Protesters hold signs and shout at lawmakers walking out of the U.S. Capitol on May 4, 2017, after the House of Representatives narrowly passed a Republican effort to repeal and replace Obamacare. (Nicholas Kamm/AFP/Getty Images)
Opinion writer

The Post reports on the Trump administration’s decision not to defend the Affordable Care Act’s constitutionality, in an uncommon but not unprecedented break with “the executive branch’s tradition of arguing to uphold existing statutes”:

In a brief filed in a Texas federal court and an accompanying letter to the House and Senate leaders of both parties, the Justice Department agrees in large part with the 20 Republican-led states that brought the suit. They contend that the ACA provision requiring most Americans to carry health insurance soon will no longer be constitutional and that, as a result, consumer insurance protections under the law will not be valid, either.

In other words, even the protection against preexisting conditions has to go.

More specifically, the GOP-led states argue that because the recent GOP tax bill eliminated the individual mandate requiring purchase of insurance — which in 2012 the Supreme Court ruled constitutional under the government’s taxing power — the entire law is now unconstitutional. That’s more than a little cockeyed since in the same 2012 ruling, the court specifically held that while the Medicaid provision had to be modified, that did not render the entire law unconstitutional.

The Justice Department’s brief is so illogical and evidences such bad faith that three DOJ lawyers seem to have quit the case rather than sign the brief. (“In an unusual filing just before 6 p.m. Thursday, when the brief was due, the three career Justice attorneys involved in the case — Joel McElvain, Eric Beckenhauer and Rebecca Kopplin — withdrew.”) All lawyers, but most especially government attorneys, have an ethical obligation not to file motions or cases in bad faith that are legally and/or factually unsupportable.

Georgetown Law professor Marty Lederman explains how unusual such a recusal is. “For three such respected DOJ attorneys to do so simultaneously—just hours before a major filing, and without replacement by any other career lawyers other than a rookie—is simply flabbergasting. It did not portend well for the brief that was to follow.” He continues, “The bar for a DOJ lawyer to withdraw from a case because of the implausibility or weakness of a government argument in support of a federal program is understandably set very high. DOJ’s brief yesterday in Texas v. United States cleared that hurdle with room to spare.”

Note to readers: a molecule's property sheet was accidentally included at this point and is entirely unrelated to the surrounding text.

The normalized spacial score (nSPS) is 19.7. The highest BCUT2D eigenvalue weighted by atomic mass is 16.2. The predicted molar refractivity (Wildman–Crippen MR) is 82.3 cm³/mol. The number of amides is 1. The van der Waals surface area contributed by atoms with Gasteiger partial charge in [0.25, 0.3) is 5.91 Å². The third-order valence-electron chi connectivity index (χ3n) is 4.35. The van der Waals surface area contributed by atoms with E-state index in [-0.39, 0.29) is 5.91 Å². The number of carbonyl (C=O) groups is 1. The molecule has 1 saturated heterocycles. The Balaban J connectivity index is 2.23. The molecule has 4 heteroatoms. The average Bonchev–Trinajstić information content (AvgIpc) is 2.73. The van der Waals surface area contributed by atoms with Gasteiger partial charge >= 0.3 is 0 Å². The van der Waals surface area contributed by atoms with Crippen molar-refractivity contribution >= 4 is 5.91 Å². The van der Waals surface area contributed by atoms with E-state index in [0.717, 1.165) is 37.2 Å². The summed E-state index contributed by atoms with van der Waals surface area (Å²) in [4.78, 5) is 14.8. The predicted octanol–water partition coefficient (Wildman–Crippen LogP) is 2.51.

Now, it is not the case that the government must always defend the laws on the books. The Obama administration did not defend the Defense of Marriage Act. None other than now-Chief Justice John G. Roberts Jr. declined to defend an affirmative-action law when he was acting solicitor general. The problem arises when you look at the substance of the argument, which prompted the extraordinary step of three attorneys refusing to sign off on the brief. Lederman explains why: “Obviously the 2017 Republican Congress did not intend to diminish individuals’ choices and to require them to maintain health insurance beginning in 2019 whereas they previously did not have to do so. (Indeed, I’d be willing to wager than no members of Congress who voted for the bill would favor such a result.)”

Put differently, it is bizarre to argue that removing the mandate, which was the heart of critics’ complaint about the ACA, renders it unconstitutional. (“Contrary to the implausible argument in the Justice Department brief,” Lederman writes, “the amended version of Section 5000A does not and will not require anyone to maintain health insurance. Therefore it is not unconstitutional — instead it is, at most, toothless.”)

Moreover, the government’s argument on severability (i.e., take away the individual mandate and the entire law vanishes) is entirely illogical. In arguing that Congress would not have wanted the law to remain without the individual mandate, the government ignores that this is precisely what Congress did in 2017 — just as the Supreme Court did when preserving the law even though the Medicaid provision could not be upheldLibertarian legal scholar Ilya Somin has pointed out that while courts have restrictions on severability, no one seriously doubts that Congress can do so. “Congress has already effectively neutered the individual mandate, while leaving the rest of the ACA in place. It was Congress that removed the monetary penalty imposed on violators of the individual mandate, thus rendering it ineffective. And it was also Congress which chose to leave the rest of the law in place,” he wrote. He explained that “a court could not conclude that Congress’ design for the ACA would be fatally undermined without an effective individual mandate. … Congress itself has concluded that a mandate-less ACA is acceptable (or at least a lesser evil than the available alternatives).”

In any event, the Justice Department’s stunt won’t work. Former acting administrator of the Centers for Medicare and Medicaid Services Andy Slavitt points out that blue states can and will still defend the ACA. The government and the GOP-led states’ argument is so weak, it will in all likelihood fail. In the meantime, however, the administration is once more whacking health-care insurance purchasers. “If insurers are going to invest in a system they think may not exist,” he says, “they will need to likely charge more.”

Finally, the administration’s legal maneuvering is terrible politics. Democrats, seeing that health care is the No. 1 issue for most voters, will use this as further ammunition in their argument that Trump is out to take away your health care. In this instance, they happen to be right.